Wednesday, May 16, 2012

Vintage Native American Beadwork

A few months back I purchased a box lot of items to acquire of a couple of pincushions that were in it. One of them I will keep (sorry, I forgot to take a photo of it but I'll share it at a later date) and one of them I am a bit iffy as to whether or not it stays or goes. It's the pincushion shown in this post.

I like having a varied selection of antique and vintage pincushions, but I'm trying not to collect them unless I really, really like them.

The dealer stated this was made from pinecone seeds. Which are the pinecone seeds: the reddish brown ones or the black ones... or both? I'm not really sure, so I am in the midst of trying to learn more about it.

It's completely covered with the seeds. Can you imagine the time involved? And this is only a small item compared to the much larger, more elaborate pieces found in Native American bead work!

In the box lot was a couple of vintage dolls and a few vintage hand-woven miniature rugs:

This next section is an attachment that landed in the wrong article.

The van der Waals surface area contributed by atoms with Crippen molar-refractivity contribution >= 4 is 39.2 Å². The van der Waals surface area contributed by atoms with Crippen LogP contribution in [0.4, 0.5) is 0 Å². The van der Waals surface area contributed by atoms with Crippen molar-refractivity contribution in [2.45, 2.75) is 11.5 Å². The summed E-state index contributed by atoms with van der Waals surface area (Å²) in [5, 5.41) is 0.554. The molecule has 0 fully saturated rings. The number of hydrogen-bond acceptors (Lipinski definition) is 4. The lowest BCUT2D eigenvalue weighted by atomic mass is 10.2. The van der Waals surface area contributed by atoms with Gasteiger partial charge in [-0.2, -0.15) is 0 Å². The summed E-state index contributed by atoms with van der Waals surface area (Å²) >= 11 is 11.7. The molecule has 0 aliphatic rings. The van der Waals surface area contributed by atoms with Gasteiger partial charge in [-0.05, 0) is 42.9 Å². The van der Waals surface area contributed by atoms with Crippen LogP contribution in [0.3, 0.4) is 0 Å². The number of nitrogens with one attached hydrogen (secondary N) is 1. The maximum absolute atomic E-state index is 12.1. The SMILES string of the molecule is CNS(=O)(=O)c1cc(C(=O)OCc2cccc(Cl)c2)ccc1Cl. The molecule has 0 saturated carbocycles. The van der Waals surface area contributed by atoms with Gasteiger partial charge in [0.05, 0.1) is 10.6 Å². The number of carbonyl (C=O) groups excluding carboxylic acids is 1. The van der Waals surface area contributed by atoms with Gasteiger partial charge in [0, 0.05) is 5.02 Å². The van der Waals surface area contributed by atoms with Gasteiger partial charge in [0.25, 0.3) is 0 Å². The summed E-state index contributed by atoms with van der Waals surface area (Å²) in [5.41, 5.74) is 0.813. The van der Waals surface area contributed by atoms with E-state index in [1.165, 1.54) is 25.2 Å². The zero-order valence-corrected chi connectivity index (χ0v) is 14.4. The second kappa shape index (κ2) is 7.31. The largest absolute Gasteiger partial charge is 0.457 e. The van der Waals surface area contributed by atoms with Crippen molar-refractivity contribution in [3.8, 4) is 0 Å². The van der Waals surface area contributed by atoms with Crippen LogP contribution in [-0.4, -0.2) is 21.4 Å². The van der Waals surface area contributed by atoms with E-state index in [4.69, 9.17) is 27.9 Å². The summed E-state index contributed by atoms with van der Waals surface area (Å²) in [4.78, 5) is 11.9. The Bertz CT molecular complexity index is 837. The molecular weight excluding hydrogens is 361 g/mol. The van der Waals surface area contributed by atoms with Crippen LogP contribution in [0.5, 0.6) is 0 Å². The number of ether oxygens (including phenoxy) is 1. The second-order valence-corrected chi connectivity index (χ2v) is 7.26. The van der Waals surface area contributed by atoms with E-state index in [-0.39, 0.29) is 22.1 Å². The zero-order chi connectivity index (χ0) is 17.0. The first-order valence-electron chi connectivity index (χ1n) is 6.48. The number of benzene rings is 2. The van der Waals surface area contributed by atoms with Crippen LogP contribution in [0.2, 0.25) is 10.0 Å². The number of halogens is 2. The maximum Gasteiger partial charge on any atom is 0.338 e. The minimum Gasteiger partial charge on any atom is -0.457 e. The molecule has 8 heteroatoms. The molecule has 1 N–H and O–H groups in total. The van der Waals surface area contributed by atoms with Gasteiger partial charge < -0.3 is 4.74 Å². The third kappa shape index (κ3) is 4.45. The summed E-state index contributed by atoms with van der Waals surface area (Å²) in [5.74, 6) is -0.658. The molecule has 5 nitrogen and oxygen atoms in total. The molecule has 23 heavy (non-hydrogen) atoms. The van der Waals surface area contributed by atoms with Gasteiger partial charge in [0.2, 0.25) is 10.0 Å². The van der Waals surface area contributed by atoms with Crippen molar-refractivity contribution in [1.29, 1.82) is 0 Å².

a multi-strand, white (though a bit dirty), glass seed bead necklace with an interesting silver beehive barrel clasp:

..and a couple of zuni dolls. One of the zuni dolls is a necklace that isn't very old, but could be vintage:

However, I do think this zuni doll is an old one:

It's a little over 2" tall and has an old leather cord still attached to it. It is made from teeny tiny glass seed beads. From what I've read, they were often beaded over a rabbit's foot. I think that's most likely how this one was made because I can see a bit of fur and some tiny bones sticking out the feet of this doll.

My mom would have loved these items. She was told we have some Native American ancestors a few generations back. She was very interested in anything pertaining to Native Americans, their history, their customs, their art, etc. I do think it's interesting, but I can only collect so many different things... or someone in my family will be calling Hoarders or Clean House to come see what's going on, lol!

So, all of these items I mentioned (including the pincushion, I think) will be listed on the vintage pages of my website, probably next Saturday evening.

I'd better get back to work. I'm trying to get down to business on building up inventory for the Lavender Festival... which is only a month away!

Take care and God bless,


  1. These are neat. I've always been amazed at how the Native Americans learned to do so many things from living off the land to creating gorgeous works of art. A very fine people, indeed! You've got some beautiful pieces there.


  2. Look like apple seeds to me.